Curiosity, a carnival jawbreaker. Big and round, with a flavor that defies an exact description, in part because it changes all of the time. Speckled on the outside, but filled with myriad layers of bright colors that cannot immediately be perceived, curiosity asks to be held on your tongue for hours, days, weeks, until its fullness is ready to be revealed. Naturally, you want to take it out of your mouth to see it. How big is it now? What color? Does it taste like it looks? With a chuckle, curiosity reminds you that this only slows the process. You don't have to see what's happening, you just need to trust the process and give it time.

Joy tastes of the finest wine, a flavor so multi-faceted that you must sip it again and again, each time finding a new note on which to focus. Bright and tart, floral and fruity, earthy and bitter, rich and fluid, joy is all things at once, the distillation of every experience. Joy begs to be savored, to be carefully decanted, swirled in the glass, scented before sipping, served in the best and most beautiful glasses. Joy pours over your tongue, singing its song from your tastebuds through your blood before slipping over your skin to wrap you in eloquence. Though a balanced life isn't always serving joy, this taste is never unwelcome at any table.

Loneliness floods the senses like a pungent cheese, veins of blue and green funk running through the creamy whiteness of time unmarred by the presence of another human. A luxury in small doses, the intensity of loneliness easily overwhelms any other notes. Its texture is thick, causing it to linger. It is a presence you smell on your own breath. A taste of loneliness can be piquant. A diet of it will shutter the most hearty of appetites.

Hope is bright, citrus that has encapsulated and condensed thousands of hours of the sun's radiance. Hope pops, filling your mouth and nose and, just as quickly, your heart. Hope makes your mouth water, your dreams unfurl, your soul smile. It's the taste of a treat you've not yet had, but that you know is coming, the lemon bars Mom was making when you left for school. It's a taste worth waiting for, its own sweet reward. For me, at this moment, this brightness is perceptible, but barely. My tastes of hope are like a single curl of lemon rind, nearly lost in something utterly tasteless. But it is enough. Enough to remember the sunshine, the spill of tart excitement, the pucker and the laugh. Enough to remind me that I can still taste hope, no matter how faintly, that a sweet reward is coming.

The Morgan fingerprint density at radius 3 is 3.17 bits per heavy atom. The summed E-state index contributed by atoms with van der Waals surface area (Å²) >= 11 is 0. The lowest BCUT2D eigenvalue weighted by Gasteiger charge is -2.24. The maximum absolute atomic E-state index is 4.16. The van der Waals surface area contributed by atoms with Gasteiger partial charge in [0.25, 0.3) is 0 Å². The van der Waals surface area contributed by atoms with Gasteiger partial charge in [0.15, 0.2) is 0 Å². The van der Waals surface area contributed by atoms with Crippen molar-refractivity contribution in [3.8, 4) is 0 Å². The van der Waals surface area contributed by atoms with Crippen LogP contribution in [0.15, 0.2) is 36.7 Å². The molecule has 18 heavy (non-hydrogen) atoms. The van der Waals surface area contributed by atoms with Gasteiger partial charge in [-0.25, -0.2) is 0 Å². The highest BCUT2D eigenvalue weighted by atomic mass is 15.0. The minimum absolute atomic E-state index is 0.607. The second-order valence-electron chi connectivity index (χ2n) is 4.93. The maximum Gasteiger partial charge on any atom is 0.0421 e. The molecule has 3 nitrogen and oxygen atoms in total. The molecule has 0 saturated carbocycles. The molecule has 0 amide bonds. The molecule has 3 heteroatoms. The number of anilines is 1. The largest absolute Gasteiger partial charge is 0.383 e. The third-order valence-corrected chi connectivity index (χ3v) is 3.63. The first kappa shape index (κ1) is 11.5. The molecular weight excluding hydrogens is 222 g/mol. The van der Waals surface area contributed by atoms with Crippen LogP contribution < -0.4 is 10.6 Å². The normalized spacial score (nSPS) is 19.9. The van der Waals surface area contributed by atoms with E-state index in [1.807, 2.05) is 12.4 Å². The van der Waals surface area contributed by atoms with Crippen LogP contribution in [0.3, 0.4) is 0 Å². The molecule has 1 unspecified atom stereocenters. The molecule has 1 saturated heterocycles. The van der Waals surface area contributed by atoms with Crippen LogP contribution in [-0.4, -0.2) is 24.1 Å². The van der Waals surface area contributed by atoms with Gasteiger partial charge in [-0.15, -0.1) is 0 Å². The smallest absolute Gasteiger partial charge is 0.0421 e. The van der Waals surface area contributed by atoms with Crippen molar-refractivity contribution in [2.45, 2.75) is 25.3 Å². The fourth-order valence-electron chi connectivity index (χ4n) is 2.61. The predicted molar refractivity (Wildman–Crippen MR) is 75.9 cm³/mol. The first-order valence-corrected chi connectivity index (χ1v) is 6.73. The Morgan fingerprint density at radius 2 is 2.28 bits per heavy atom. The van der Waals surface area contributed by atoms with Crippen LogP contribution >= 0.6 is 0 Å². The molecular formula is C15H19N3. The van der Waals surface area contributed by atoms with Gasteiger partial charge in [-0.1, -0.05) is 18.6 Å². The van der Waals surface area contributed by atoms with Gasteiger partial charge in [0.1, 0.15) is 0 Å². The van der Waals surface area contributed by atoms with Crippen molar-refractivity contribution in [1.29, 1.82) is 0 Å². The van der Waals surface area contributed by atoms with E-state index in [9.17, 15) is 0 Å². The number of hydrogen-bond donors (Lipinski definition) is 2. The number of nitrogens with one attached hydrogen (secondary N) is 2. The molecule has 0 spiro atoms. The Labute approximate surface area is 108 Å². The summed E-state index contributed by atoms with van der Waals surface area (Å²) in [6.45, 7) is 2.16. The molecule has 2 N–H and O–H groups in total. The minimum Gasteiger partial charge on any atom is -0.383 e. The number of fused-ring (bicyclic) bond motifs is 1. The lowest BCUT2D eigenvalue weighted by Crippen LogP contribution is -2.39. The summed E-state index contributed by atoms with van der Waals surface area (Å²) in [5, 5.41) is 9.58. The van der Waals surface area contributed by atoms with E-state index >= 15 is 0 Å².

And over it all, like a layer of peaked meringue that holds everything beneath it safely ensconced, sits grace. Nearly tasteless, grace is more of a sensation than a flavor. Like a cloud touching your tongue, it only whispers to you before it melts away, leaving a clean palate. It is light as air, yet sturdy enough to hold its shape. You cannot destroy grace with searing heat nor freezing cold. It can cover any surface, take any form, add beauty to any dish. It is the perfect compliment to any flavor, any moment.

The lightness and blessing of grace is perhaps the only note that could top anything, and everything, on thist list. It is my dish for the potluck life is serving me in this moment, the one thing I can bring that will rest comfortably atop the flavor of the day (or the moment), no matter what that might be. The others--the gratitude, the acceptance, the grief, the loneliness--seem to be served to me, buffet plates constantly delivered by a stranger who fills my dish at random. But grace I can make to order. Grace I can choose when life's other flavors are thrust upon my plate in upredictable (and sometimes unpleasant) orders and combinations. Grace is perhaps the most subtle and most satisfying flavor of the day. I believe I'll have another helping.